PhD1-Subproject: “The Snow Country (1550-1850)”

(Project Duration: Sep. 2025 - Aug. 2029)

The first subproject, to be conducted by a PhD Candidate, delves into the historical utilization of Japanese mountain landscapes prior to Japan's reintegration with the Western world. It investigates the critical role that mountain regions - referred to as “snow country” (yukiguni) during that period - played in the economic and cultural establishment of the Tokugawa regime. These regions supplied the early modern state with highly coveted natural resources such as timber, ore, game, and green fertilizer. They also served as a hub of proto-industrial production. In contemporary primary sources, like Bokushi Suzuki’s “Hokuetsu Seppu” (Snow Country Tales) written in the early nineteenth century, these regions were conceptualized as an exotic yet integral part of the country.

Bokushi's travelogue to Akiyama, a secluded mountain valley remote from any city center, provides illuminating insights. Employing a proto-ethnographic approach, Bokushi details the lives of the valley inhabitants and their relationship with the mountain environment. Moreover, mountain climbing was deeply entwined with religious and proto-touristic practices, allowing commoners to circumvent the regime's strict travel restrictions to participate in pilgrimages, thus metaphorically and literally connecting the country.

This subproject will investigate how the severe climate of the latter part of the Little Ice Age (circa 1300-1850; here 1550-1850) amplified religious connotations of mountains as the dwellings of gods, who governed the weather. Similarly, Buddhist monks often blazed trails to mountain tops for pilgrims, inadvertently catalyzing regional economic growth through religious proto-tourism. The goal of this project is to comprehend how Japanese mountain communities adapted to a peripheral mountain environment, especially vulnerable to climatic changes, while providing essential proto-industrial commodities for early modern Japanese society.

PI-Subproject “Creating the Japanese Alpine Empire (1800-1945)”

(Project Duration: Sep. 2024 - Aug. 2030)

This subproject, conducted by the Principal Investigator Jun.-Prof. Dr. Fynn Holm, seeks to understand how the Japanese Alps were shaped into an “alpine” landscape at the dawn of the twentieth century, and how they were utilized as an ecological, industrial, and economic test bed for the burgeoning Japanese Alpine Empire in East Asia. After Japan reconnected with the western world in 1854 and following the establishment of a Japanese empire modelled after the West, peripheral mountain regions were largely neglected by Japanese policymakers in favor of colonizing new lands in Hokkaido. This neglect only ended when English mountaineers “rediscovered” the Japanese mountains as the “Japanese Alps" at the turn of the 20th century.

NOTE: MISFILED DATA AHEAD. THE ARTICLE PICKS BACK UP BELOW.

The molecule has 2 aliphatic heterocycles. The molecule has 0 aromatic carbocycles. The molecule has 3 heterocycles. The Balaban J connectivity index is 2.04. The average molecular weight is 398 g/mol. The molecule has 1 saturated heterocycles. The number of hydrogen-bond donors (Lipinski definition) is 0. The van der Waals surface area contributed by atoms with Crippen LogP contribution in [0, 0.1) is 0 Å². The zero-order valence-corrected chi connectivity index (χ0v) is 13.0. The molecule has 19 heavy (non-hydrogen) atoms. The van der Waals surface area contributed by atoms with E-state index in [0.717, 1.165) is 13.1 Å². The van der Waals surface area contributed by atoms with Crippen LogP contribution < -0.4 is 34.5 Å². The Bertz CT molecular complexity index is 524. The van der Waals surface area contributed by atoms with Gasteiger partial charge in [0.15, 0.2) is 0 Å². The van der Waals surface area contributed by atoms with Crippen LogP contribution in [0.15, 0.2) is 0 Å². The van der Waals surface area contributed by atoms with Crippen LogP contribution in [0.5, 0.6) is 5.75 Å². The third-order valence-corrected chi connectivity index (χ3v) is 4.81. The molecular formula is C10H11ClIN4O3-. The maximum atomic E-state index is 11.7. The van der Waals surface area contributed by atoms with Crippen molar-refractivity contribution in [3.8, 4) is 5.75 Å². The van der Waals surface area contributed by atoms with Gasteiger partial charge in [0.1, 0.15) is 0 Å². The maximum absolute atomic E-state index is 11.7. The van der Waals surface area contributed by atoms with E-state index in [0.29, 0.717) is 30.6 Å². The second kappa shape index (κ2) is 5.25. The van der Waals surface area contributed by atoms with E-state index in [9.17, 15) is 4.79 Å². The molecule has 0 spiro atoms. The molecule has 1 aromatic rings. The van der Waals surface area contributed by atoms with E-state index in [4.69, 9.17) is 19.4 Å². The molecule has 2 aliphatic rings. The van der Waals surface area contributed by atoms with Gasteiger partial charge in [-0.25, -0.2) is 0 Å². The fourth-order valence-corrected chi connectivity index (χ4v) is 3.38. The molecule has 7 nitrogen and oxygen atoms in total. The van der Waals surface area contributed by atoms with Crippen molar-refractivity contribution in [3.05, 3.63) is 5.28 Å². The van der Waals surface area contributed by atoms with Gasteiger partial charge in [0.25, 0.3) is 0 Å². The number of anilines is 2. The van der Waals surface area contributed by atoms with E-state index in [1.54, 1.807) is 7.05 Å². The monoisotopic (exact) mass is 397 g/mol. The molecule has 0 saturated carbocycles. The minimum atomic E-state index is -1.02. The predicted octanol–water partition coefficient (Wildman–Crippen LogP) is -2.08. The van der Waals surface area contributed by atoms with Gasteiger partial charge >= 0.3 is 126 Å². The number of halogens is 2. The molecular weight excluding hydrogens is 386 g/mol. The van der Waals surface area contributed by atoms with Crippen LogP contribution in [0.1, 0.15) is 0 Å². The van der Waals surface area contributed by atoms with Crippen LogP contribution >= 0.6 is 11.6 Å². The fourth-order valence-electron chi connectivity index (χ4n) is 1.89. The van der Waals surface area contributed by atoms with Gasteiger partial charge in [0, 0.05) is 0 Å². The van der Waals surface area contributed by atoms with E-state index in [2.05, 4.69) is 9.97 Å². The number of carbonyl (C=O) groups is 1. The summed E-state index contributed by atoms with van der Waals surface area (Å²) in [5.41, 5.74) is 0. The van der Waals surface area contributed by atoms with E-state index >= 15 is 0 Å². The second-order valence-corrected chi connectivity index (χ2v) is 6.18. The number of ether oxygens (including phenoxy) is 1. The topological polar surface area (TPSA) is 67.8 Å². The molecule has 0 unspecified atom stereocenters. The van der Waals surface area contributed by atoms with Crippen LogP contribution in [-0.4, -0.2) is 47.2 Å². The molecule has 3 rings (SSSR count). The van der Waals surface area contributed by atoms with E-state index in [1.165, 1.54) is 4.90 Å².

Following the historical trajectory of transnational actors, such as European and Japanese mountaineers, the subproject aims to reveal how European conceptions of mountain landscapes and their roles in a modern industrial state were disseminated and tailored to the East Asian mountain context. It argues that the European Alps served as a model for Japanese stakeholders in the industrialization and commodification of the newly named Japanese Alps and their East Asian colonies. Concurrently, indigenous mountain traditions also persevered or were revamped in new forms, contributing to the exploitation of mountain regions. The primary question investigated is how the social construction of a non-European mountain range as “alpine” impacted the physical environment and the lives of East Asian people residing in peripheral mountain regions.

In summary, this subproject investigates how the renaming of the Japanese mountains as the “Japanese Alps” played a crucial role in fostering a Japanese variant of “alpine” knowledge. This knowledge was not only applied in the industrialization of the Japanese mountains but also extended to mountain ranges in the colonies. This approach allowed Japan to merge indigenous mountain practices with western mountain knowledge, resulting in the creation of an “alpine empire.”

Postdoc-Subproject: “The Japanese Alpine Empire in Taiwan/Korea (1895-1945)”

(Project Duration: Sep. 2024 - Aug. 2030)